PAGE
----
Original jazz composition by Thelonious Monk, 1944. Lyrics by Bernie Hanighen, 1949

an alternative version of the same song:


Relaxing after setting up 3rd annual woodworking exhibit

When we finished setting up the exhibit of the Helena Woodworkers' Guild last week, we paused for a few minutes to admire the different pieces of excellent craftsmanship in the show.

Our opening reception was Friday evening, a smashing success, though I'm glad it's over. Took alot of effort to get to that point -- effort by many guild members and a few of their partners (like me.)

I maintain the guild's website as a favor to my husband, Tim, the current guild president. Naturally I'm proud of Tim's beautiful furniture.... but I am also impressed by the many other talented woodworkers we have in Helena, Montana -- a small city with a big arts culture. Their annual show just keeps getting better every year.

If you are interested in seeing some wonderful woodworking even if you can't make it to Helena during November to see it in person, please enjoy this slideshow of the exhibit on the Guild's website, Sawdust and Shavings, along with a collection of photos I shot during the reception. Comments are welcome either here or on Sawdust and Shavings. Thank you very much for looking. :)


The water is wide

the water is wide I cannot get over
and neither have I wings to fly



Photo Friday: The City

Dependency, originally uploaded by MontanaRaven.


Photo Friday: Real Life

yes this is real life in the city ...


Photo Friday: Wholesome

Dressed for the Wedding, originally uploaded by MontanaRaven.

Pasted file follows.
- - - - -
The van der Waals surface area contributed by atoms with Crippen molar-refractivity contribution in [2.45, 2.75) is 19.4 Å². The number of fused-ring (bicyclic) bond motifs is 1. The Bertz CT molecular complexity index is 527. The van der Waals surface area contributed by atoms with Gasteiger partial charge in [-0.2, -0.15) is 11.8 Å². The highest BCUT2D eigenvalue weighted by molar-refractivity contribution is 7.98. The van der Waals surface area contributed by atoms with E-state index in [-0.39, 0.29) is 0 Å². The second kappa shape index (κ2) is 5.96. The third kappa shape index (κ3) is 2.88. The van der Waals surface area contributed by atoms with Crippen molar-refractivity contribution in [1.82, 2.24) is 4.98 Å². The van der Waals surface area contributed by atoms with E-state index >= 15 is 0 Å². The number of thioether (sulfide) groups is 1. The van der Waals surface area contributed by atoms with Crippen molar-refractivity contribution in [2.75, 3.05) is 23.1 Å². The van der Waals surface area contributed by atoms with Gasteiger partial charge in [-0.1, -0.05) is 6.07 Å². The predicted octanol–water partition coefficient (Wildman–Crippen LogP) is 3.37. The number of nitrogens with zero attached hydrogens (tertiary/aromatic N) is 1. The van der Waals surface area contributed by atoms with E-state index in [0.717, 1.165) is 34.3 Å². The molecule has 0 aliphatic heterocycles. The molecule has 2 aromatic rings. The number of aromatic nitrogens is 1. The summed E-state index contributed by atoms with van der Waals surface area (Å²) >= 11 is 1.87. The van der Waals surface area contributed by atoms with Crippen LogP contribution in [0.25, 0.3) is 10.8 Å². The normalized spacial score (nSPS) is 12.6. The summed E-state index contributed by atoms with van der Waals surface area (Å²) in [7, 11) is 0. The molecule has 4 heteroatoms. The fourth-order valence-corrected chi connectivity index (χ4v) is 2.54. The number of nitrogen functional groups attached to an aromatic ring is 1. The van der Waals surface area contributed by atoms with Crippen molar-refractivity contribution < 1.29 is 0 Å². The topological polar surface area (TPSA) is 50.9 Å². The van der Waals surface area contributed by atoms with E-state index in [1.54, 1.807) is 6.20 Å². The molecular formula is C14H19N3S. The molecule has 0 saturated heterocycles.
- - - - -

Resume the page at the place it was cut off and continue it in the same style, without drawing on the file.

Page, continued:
Photo Friday: Comfort:

brown bird considering the comfort of friends


Woodland Spring Green even in Autumn

Behind a veil, Earth lets go her crystal waters

Here, a spring is protected, enclosed by a tangle of vines and understory trees: willows, birch, serviceberry, wild clematis ... ferns, liverworts, mosses and tiny water-loving green things co-exist with water striders, insect nymphs and songbirds. Deer have made a narrow path through the thicket to where they drink. They leave a delicate calligraphy of tracks as they browse on tender fiddleheads and new willow growth.

The spring is quiet. Peaceful. Hidden from everyday eyes. A secret harbor. A magical well. Thirst-quencher. Calm-giver.

See this photo much larger so you can go into the heart of this place. So much detail


Water Striders' & Poems for Two Voices

Written Language of Water: if you look closely, you can see in this long exposure, the tiny scatterings and skatings, the markings made by water striders dancing on the surface of the water.